Sustainable brick façade for zero energy home

News overview

For the construction of a passive house in Puurs, engineer-architect Bruno Callaert decided on elaborate insulation in conjunction with energy efficient techniques and sustainable, traditional materials. The façades are constructed of brick with roofing tiles made of clay. The advantage of this type of solid-passive house is that it can buffer more heat. In addition, this dwelling can produce as much energy as is necessary to either heat or cool it. For this reason the dwelling was awarded the zero energy home certificate.

It was a conscious choice to apply this particular building technique. This way the residents use much less of the natural resources to heat or cool their home. Initially this does require a far greater investment. But grants, tax advantages and, of course, very low annual energy costs more than compensate for this after a period of time.

Brick: timeless, stylish and durable

For the façades Bruno Callaert opted for brick. "Brick is timeless and over time has proved its reliability, yet at the same time this product is very contemporary. Brick façades are back in fashion mainly thanks to the many new ranges and new processing techniques. Also the many different sizes, different types of brick and the recent availability of brick slips have made facing bricks more topical than ever.
An additional benefit is that facing stones are resistant to ageing and do not require any maintenance. This is a sustainability aspect that is often underestimated," says architect Callaert.
"Yet sustainability is not understood to mean the same to everyone. The windows for example are made from aluminium and according to some analyses this makes them less durable. But just recently, a sustainability organisation opted for aluminium for its own offices, because it could be recycled. Plasterboard is also a perfect material for recycling. This is the so-called cradle-to-cradle principle, reusing materials from cradle to cradle."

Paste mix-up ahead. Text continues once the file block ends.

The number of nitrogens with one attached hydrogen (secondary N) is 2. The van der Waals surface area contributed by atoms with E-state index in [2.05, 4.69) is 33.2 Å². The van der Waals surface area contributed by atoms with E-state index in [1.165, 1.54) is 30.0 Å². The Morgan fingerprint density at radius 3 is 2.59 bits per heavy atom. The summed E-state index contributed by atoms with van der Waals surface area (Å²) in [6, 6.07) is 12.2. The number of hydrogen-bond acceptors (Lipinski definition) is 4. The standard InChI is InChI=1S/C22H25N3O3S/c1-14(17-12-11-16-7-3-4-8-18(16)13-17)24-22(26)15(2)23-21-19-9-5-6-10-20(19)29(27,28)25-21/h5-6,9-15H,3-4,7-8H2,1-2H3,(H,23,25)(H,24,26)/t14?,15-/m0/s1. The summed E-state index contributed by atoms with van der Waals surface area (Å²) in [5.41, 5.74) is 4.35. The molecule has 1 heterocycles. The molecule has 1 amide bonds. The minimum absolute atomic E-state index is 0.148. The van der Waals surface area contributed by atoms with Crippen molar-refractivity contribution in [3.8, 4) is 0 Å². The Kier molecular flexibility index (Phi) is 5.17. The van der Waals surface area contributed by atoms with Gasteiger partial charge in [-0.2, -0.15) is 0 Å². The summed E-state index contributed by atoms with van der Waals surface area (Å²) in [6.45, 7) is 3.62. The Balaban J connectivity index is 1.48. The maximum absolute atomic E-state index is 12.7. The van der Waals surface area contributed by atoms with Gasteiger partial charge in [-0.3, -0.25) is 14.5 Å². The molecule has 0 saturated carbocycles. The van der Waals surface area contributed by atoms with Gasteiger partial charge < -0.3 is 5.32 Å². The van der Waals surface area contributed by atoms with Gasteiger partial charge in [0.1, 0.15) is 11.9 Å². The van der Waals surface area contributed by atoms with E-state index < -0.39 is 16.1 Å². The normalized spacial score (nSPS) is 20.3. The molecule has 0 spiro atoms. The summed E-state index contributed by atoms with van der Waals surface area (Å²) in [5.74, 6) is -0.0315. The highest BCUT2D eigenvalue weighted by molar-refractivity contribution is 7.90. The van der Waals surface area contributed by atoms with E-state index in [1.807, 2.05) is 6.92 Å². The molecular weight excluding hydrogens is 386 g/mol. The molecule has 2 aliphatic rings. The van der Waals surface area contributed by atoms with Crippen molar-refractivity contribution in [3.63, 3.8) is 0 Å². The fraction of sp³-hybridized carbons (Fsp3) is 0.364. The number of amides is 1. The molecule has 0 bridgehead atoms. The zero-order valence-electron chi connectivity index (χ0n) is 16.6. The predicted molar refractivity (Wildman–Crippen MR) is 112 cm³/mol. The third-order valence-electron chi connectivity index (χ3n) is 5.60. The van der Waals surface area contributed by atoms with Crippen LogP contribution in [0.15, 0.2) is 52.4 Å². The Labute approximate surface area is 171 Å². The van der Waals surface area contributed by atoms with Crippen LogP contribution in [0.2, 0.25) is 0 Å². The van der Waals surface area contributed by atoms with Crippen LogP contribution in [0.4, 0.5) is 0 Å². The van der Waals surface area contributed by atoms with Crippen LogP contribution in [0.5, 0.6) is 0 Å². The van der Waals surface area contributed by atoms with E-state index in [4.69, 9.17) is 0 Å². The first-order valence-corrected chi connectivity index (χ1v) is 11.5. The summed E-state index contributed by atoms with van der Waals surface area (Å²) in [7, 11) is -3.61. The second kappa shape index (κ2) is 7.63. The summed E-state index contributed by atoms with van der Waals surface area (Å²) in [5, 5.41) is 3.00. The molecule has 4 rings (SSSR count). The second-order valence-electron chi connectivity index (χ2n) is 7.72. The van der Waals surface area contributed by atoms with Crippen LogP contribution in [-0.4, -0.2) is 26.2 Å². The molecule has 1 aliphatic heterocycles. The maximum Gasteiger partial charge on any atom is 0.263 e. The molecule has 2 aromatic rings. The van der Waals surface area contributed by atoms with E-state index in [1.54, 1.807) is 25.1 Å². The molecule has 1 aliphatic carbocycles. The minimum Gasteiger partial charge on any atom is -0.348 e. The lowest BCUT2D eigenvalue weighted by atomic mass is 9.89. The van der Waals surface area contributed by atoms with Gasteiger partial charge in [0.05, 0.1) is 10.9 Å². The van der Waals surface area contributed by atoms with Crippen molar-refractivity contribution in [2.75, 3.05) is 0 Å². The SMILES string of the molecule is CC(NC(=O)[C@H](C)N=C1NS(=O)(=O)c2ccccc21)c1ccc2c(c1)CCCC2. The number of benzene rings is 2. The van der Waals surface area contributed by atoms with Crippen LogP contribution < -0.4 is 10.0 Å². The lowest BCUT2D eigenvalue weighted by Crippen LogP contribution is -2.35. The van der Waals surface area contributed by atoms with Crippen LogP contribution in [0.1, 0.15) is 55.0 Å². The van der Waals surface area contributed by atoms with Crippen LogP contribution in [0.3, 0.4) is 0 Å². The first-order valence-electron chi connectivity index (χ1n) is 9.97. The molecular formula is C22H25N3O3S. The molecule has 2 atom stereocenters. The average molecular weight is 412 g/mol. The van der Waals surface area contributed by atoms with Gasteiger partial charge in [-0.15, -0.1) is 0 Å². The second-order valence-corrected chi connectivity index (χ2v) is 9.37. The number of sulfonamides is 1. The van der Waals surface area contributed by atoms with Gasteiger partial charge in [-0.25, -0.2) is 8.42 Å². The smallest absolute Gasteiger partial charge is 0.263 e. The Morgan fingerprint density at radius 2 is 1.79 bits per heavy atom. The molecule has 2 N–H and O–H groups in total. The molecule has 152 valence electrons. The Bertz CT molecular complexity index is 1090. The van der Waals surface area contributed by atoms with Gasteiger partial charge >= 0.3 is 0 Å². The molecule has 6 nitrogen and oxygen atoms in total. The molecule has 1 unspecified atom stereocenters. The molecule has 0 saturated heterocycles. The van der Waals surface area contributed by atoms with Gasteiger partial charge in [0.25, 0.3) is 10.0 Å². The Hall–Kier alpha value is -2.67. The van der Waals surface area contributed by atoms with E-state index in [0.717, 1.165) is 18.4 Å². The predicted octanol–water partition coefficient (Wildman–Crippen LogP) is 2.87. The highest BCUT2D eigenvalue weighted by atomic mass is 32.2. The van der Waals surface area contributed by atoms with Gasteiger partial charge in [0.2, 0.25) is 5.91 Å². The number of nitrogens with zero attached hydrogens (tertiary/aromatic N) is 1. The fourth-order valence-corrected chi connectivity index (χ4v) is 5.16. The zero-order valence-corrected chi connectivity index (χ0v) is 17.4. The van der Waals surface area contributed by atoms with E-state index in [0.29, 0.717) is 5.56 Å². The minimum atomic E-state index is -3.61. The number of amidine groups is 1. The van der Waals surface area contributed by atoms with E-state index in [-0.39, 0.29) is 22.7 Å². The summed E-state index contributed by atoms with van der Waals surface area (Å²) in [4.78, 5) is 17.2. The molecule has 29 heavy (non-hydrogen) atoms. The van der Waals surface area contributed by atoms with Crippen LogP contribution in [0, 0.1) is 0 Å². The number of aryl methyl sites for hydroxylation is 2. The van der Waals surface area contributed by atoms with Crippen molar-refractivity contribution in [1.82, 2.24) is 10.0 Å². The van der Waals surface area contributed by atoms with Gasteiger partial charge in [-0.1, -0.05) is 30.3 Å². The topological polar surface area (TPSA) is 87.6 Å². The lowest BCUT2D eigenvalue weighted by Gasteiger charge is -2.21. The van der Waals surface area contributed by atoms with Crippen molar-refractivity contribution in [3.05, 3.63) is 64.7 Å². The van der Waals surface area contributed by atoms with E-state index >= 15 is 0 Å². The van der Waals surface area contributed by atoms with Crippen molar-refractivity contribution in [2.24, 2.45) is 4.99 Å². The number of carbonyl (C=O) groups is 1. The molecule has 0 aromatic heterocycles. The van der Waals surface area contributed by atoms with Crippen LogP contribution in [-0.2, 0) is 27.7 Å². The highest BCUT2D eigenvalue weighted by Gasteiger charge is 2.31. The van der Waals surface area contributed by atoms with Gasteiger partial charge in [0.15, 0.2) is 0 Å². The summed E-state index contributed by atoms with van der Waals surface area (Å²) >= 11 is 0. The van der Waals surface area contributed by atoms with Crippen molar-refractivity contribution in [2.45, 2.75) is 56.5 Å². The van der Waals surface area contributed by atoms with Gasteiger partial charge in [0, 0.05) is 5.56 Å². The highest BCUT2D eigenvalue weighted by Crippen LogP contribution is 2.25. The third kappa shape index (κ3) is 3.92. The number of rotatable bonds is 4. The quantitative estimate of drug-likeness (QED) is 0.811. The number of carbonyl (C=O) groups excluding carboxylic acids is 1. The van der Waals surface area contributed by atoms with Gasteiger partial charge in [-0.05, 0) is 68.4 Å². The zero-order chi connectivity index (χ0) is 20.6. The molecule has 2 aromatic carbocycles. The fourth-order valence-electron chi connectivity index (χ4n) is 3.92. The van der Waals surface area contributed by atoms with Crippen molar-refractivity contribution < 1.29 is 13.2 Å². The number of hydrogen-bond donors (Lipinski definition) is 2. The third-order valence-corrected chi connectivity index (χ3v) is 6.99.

Livorno brick provides playful bluish-black colour effects on the façade

To obtain harmony in the new neighbourhood, the architect had to take into account the specific requirements as specified by the RUP (Spatial Implementation Plan) for façades and roofs. This limited the colours that could be used for the façade to white, grey, and black.

Architect Callaert explains: "The customer wanted a dark greyish-black façade. So I drew up a reference list of all the different brands and types, because that is the best way to assess the bricks. To prevent the façade from becoming too stark, the customer preferred a handform facing brick. The choice for Livorno was quickly made because of its playful bluish-black colour effects. The fanciful surface texture of the brick gives the façade extra cachet. On top of that, Vandersanden was able to link the excellent performance requirements of this brick to an attractive price. And if the contractor also likes working with the brick, the quotes become very reasonable, which in turn leads to much more attractive results."

Joint-free façade with thin-bed mortar

Both the architect and the future owner opted for a joint-free façade to further enhance the simplicity of the dwelling. It also greatly boosts the beauty of the Livorno brick with its blue shades and textures.
The façade is one solid wall, interrupted only by 2 notches. The lower surface has been detailed in such a way that the subdivisions are not visible, even though the front door and the garage gate are integrated in this wall. The large, triple-glazed window reinforces the simplicity of the wall. It required special support, but now the evening sun can penetrate through a glass floor into the living room. "The choice to work with thin-bed mortar was also motivated by the smaller risk of efflorescence and was implemented after consultation with the contractor," says Bruno Callaert. "And gluing both the horizontal and vertical joints means there is less air circulation in the air space of the cavity wall."

Comfortable zero energy home

"The future owner did not want to make any concessions to comfort," says architect Bruno Callaert. "For example, the house has a basement and a garage. The temperature throughout the house is constant, all year round. Even in summer no cooling is needed. Also, there are no draughts. The triple glazing and the airtight profiles ensure that even in midwinter you can sit comfortably by the corner window. It is much quieter in the house too, due to the additional insulation and the absence of vents," says architect Callaert.

It is essential for a comfortable passive house to have an extremely efficient ventilation system and to obtain perfect airtightness with a so-called blower door test.
Architect Bruno Callaert: "To meet the requirements of a zero energy home, we fitted thermal and photovoltaic solar panels. We did this despite the fact that the roof was not very large and the orientation not exactly optimal. We managed to meet the requirements thanks to the low energy demand. The E level decreased to E10. More recently the financial and tax incentives for passive and zero energy homes have been cut, but fortunately this technology is becoming more and more accepted and naturally there are the energy and comfort benefits."